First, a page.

Do you have a loved one with chronic pain? 4 things you need to know

Do you have a loved one with chronic pain? 4 things you need to know

Chronic pain is a deeply personal matter, which can often feel isolating to those who are struggling with it. Which is why it’s important for friends and family members to familiarize themselves with the reality of chronic pain, in order to offer support and truly care for those you love who may be in pain. Here are a few things everyone should know:

They are not making it up. One of the most pressing problems for those who are living with chronic pain is the feeling that those around them don’t believe that they are in pain, or that their pain is not as bad as they say that it is. But the fact is, only the person who is in pain can know what they are feeling, and no amount of skepticism or disbelief is going to help them recover. Believe your loved one when they say they are in pain and, instead of questioning their motives or perception of the pain, ask how you can help.

Chronic pain is different from acute pain. Everyone has felt some kind of acute pain in their lives -- but that doesn’t mean that everyone can understand how chronic pain feels. Often caused by some kind of nerve or tissue damage, chronic pain is persistent and, in many cases, permanent. It’s normal and acceptable to not to understand what a chronic pain patient is going through. Don’t try to compare chronic pain to pain you may have felt at some point. Understand that it is different. Pain can lead to other health problems.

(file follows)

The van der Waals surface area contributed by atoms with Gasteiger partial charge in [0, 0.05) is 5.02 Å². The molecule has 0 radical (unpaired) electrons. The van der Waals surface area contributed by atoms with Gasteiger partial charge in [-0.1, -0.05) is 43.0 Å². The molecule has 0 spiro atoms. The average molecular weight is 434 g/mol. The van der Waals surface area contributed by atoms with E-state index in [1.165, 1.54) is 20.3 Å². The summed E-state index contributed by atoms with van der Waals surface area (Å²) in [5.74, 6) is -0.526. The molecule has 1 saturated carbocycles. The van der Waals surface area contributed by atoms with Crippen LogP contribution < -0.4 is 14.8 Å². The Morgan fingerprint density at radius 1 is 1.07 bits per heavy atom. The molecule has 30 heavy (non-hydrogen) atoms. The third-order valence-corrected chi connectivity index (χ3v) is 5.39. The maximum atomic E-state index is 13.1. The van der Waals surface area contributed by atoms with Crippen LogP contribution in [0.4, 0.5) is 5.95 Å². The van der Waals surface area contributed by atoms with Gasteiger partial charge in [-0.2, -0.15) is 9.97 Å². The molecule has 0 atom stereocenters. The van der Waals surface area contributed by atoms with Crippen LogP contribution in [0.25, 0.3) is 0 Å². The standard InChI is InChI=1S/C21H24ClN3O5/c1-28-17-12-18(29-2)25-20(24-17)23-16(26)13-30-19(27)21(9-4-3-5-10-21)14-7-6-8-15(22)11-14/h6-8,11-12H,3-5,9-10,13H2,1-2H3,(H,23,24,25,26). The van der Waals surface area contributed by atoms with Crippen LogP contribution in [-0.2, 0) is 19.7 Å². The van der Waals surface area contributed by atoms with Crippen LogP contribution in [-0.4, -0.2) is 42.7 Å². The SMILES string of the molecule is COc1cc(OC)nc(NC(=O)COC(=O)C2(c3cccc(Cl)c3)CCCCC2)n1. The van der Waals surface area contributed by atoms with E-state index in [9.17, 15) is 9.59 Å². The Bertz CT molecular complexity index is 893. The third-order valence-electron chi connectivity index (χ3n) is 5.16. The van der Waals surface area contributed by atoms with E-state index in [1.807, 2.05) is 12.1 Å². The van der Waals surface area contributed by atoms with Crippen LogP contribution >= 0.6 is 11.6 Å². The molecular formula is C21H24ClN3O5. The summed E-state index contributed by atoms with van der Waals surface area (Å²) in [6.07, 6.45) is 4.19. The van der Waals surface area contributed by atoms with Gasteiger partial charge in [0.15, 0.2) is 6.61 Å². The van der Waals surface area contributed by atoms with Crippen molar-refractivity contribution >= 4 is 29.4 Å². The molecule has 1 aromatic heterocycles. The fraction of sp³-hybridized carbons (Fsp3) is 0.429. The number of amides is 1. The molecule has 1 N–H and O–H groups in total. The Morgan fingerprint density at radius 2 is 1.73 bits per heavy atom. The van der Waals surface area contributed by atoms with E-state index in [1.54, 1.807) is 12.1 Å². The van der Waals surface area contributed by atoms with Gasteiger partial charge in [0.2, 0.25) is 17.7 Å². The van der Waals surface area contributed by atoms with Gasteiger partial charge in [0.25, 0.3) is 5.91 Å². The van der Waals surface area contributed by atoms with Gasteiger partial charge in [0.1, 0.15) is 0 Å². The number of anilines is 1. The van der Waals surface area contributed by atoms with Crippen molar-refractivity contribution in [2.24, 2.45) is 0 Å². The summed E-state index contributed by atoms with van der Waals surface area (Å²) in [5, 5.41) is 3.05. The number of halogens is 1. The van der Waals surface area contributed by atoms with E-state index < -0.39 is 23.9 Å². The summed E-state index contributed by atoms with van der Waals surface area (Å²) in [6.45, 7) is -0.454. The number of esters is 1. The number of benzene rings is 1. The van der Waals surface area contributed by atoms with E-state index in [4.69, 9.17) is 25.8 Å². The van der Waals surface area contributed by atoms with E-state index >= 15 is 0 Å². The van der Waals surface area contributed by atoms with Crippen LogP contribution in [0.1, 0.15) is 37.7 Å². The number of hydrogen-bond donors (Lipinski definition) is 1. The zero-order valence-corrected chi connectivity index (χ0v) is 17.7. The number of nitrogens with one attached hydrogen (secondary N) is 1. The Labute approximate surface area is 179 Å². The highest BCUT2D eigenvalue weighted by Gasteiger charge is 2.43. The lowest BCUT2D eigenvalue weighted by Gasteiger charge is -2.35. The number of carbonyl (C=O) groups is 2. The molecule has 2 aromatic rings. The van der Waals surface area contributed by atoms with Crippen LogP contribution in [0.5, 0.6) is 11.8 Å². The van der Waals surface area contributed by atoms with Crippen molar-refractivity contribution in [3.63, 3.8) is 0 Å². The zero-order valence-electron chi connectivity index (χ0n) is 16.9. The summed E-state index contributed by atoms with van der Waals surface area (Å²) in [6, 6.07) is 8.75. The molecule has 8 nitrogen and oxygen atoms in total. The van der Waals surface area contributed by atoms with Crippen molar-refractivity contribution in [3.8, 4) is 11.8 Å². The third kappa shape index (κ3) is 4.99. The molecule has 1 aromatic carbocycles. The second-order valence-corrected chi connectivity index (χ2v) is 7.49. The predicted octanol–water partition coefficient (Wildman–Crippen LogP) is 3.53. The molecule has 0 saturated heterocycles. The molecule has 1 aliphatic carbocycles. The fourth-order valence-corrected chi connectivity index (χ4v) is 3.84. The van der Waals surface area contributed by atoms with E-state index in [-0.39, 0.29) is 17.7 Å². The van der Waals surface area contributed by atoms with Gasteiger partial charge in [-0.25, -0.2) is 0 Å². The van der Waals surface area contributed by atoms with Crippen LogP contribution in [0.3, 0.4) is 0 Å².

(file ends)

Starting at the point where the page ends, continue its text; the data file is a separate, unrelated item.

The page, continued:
Patients who suffer from chronic pain may also suffer from another persistent and serious issue: Chronic sleep loss. The inability to attain regular, restful sleep, due to pain, can lead to higher risk of heart disease, high blood pressure, stroke, and diabetes.

Chronic pain is an emotional experience, too. Being in constant pain doesn’t just wear on the body -- it’s also mentally and emotionally exhausting. If you know someone who is living with chronic pain, it may, at times, take a toll on their emotional well-being -- and that’s normal. All your loved one to be sad, frustrated, depressed, and even angry at times. Don’t diminish the way that they’re feeling. Simply be supportive and know that they are doing the best that they can.